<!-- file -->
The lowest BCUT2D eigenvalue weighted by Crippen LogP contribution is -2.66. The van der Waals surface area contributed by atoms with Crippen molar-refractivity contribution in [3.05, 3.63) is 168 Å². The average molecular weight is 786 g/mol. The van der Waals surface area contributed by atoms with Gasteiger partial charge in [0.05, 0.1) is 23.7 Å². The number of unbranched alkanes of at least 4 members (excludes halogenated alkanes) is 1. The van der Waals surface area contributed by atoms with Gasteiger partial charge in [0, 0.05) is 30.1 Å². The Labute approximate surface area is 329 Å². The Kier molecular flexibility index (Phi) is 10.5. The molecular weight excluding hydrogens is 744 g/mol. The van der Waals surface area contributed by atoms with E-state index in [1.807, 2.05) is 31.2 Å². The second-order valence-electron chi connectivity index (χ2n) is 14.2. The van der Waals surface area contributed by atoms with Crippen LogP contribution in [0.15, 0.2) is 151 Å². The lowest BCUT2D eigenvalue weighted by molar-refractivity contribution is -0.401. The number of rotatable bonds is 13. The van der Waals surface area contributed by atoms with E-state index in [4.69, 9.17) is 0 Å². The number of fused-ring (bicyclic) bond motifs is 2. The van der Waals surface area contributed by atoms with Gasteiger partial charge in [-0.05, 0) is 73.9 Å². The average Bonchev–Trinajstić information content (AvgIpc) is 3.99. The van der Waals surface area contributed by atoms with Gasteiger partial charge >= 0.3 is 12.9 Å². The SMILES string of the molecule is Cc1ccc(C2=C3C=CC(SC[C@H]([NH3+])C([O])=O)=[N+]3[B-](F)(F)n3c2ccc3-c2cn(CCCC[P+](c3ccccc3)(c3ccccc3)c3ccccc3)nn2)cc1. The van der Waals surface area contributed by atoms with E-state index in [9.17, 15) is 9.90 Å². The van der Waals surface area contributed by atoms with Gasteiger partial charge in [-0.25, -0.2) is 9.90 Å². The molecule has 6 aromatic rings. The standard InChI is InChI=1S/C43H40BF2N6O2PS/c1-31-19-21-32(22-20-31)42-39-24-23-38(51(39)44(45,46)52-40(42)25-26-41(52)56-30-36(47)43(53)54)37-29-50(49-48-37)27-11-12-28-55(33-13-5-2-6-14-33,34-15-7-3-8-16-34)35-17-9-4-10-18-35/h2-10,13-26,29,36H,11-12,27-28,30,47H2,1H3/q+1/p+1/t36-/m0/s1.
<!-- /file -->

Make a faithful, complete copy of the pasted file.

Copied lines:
The lowest BCUT2D eigenvalue weighted by Crippen LogP contribution is -2.66. The van der Waals surface area contributed by atoms with Crippen molar-refractivity contribution in [3.05, 3.63) is 168 Å². The average molecular weight is 786 g/mol. The van der Waals surface area contributed by atoms with Gasteiger partial charge in [0.05, 0.1) is 23.7 Å². The number of unbranched alkanes of at least 4 members (excludes halogenated alkanes) is 1. The van der Waals surface area contributed by atoms with Gasteiger partial charge in [0, 0.05) is 30.1 Å². The Labute approximate surface area is 329 Å². The Kier molecular flexibility index (Phi) is 10.5. The molecular weight excluding hydrogens is 744 g/mol. The van der Waals surface area contributed by atoms with E-state index in [1.807, 2.05) is 31.2 Å². The second-order valence-electron chi connectivity index (χ2n) is 14.2. The van der Waals surface area contributed by atoms with Crippen LogP contribution in [0.15, 0.2) is 151 Å². The lowest BCUT2D eigenvalue weighted by molar-refractivity contribution is -0.401. The number of rotatable bonds is 13. The van der Waals surface area contributed by atoms with E-state index in [4.69, 9.17) is 0 Å². The number of fused-ring (bicyclic) bond motifs is 2. The van der Waals surface area contributed by atoms with Gasteiger partial charge in [-0.05, 0) is 73.9 Å². The average Bonchev–Trinajstić information content (AvgIpc) is 3.99. The van der Waals surface area contributed by atoms with Gasteiger partial charge >= 0.3 is 12.9 Å². The SMILES string of the molecule is Cc1ccc(C2=C3C=CC(SC[C@H]([NH3+])C([O])=O)=[N+]3[B-](F)(F)n3c2ccc3-c2cn(CCCC[P+](c3ccccc3)(c3ccccc3)c3ccccc3)nn2)cc1. The van der Waals surface area contributed by atoms with E-state index in [9.17, 15) is 9.90 Å². The van der Waals surface area contributed by atoms with Gasteiger partial charge in [-0.25, -0.2) is 9.90 Å². The molecule has 6 aromatic rings. The standard InChI is InChI=1S/C43H40BF2N6O2PS/c1-31-19-21-32(22-20-31)42-39-24-23-38(51(39)44(45,46)52-40(42)25-26-41(52)56-30-36(47)43(53)54)37-29-50(49-48-37)27-11-12-28-55(33-13-5-2-6-14-33,34-15-7-3-8-16-34)35-17-9-4-10-18-35/h2-10,13-26,29,36H,11-12,27-28,30,47H2,1H3/q+1/p+1/t36-/m0/s1.